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Sunday Thomas - You tell me

If you truly get to know me, you will know that I have a sincere love for people; regardless of their cultural or ethnic background. Some of my best friends in the world are white, I have many Asian and Black friends that are dear to my heart, and I have Inuit friends that are as close to me as my birth family. Part of the beauty of being Canadian for me is the ability to make such bold statements about who my friends are.

All that said, let’s call a spade a spade. As Canadians, we sometimes have blinders on when it comes to race, diversity and inclusion. We seem to live in a perpetual “thank God we are not like them” state.

Canadians finally seem to have accepted that institutional racism exists and is a problem that we must address. On the other side, the occurrence of overt racism is something we seem to have a difficult time grasping.

I have occasionally been frustrated while telling my non-visible minority friends about my experiences. Some typical responses to my stories are “You sure?” “I’m sure they didn’t mean it that way.” “Maybe you misunderstood what was happening.”

Okay, so on this occasion you get to walk down memory lane with me, and you tell me what you think was happening...

In 2006 when we lived in Miramichi New Brunswick, I coached the local High-school Boys Basketball team. The boys were a closely-knit bunch and had played together since their elementary school years. The kids were very respectful and I loved coaching them. Fortunately, or unfortunately for them, they were exposed to experiences they otherwise would not have had, if their coach was not black.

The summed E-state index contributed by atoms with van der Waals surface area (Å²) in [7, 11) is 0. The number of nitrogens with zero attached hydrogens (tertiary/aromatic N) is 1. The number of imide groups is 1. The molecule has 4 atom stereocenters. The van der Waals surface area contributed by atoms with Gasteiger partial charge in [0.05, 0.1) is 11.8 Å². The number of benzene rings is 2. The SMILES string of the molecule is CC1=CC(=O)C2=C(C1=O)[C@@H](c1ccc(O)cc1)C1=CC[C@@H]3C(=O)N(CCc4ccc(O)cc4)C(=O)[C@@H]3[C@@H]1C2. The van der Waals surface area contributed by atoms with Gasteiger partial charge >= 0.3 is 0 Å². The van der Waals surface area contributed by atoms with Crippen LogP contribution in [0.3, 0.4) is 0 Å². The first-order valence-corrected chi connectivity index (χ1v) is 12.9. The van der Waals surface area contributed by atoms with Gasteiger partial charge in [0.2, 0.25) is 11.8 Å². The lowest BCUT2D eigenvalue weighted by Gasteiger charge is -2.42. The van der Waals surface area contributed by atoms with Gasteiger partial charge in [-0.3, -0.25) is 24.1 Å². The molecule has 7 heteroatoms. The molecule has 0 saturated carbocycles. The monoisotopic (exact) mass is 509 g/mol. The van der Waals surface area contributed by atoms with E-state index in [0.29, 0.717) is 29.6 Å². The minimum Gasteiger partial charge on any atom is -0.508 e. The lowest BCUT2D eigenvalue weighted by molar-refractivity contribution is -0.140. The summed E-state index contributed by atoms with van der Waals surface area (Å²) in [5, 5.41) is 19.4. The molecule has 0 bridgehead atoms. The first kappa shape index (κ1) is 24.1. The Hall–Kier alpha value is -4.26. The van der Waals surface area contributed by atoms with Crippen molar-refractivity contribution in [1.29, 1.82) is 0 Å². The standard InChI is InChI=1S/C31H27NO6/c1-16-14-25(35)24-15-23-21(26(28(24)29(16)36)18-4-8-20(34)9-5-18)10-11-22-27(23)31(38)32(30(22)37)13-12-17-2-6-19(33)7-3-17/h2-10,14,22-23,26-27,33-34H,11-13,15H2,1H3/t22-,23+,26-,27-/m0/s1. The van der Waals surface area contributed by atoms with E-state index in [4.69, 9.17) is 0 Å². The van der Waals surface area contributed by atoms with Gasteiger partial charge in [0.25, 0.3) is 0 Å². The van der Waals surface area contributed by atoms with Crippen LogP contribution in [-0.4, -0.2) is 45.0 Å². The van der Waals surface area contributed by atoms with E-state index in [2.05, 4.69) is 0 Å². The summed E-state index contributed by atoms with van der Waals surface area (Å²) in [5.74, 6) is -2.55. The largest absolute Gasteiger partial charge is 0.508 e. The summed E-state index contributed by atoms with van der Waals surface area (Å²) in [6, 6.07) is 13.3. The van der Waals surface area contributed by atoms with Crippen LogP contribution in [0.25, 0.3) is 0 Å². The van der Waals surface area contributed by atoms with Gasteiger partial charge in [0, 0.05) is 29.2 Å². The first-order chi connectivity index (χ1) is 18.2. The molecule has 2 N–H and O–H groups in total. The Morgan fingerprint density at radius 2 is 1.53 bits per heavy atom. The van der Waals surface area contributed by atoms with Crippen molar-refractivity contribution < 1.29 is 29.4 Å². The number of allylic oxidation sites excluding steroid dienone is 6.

There was only one African Canadian kid on the team; let’s call him Johnny. He and I stood out in almost every gym we visited in New Brunswick. Interestingly, we didn’t seem to have much in common. After all, I hailed from big city Toronto and he was from rural New Brunswick. One evening, our worlds collided and suddenly we were thrusted together into a common experience.

That evening the boys and I were engaged in a usually hotly contested match with our Regional rivals; Bathurst High School. At a contentious juncture of the game, Johnny and a player from the Bathurst team became embroiled in an altercation. I remember it like yesterday; the Bathurst player swung a fist at Johnny and struck him in the face. Johnny swung back but did not connect. Guess who was tossed out of the game? Johnny! The referee’s decision took everyone in the gymnasium by surprise. My team was upset and looked to me for direction. I went to the ref and I was trying to explain to him that the other boy swung first. The next thing I knew, he threw me out as well. In all my years of coaching, no one had ever thrown me out of a game. Nevertheless, the referee asked Johnny and I to leave the gym. There was no warning, “Go directly to Jail, and do not pass Go.”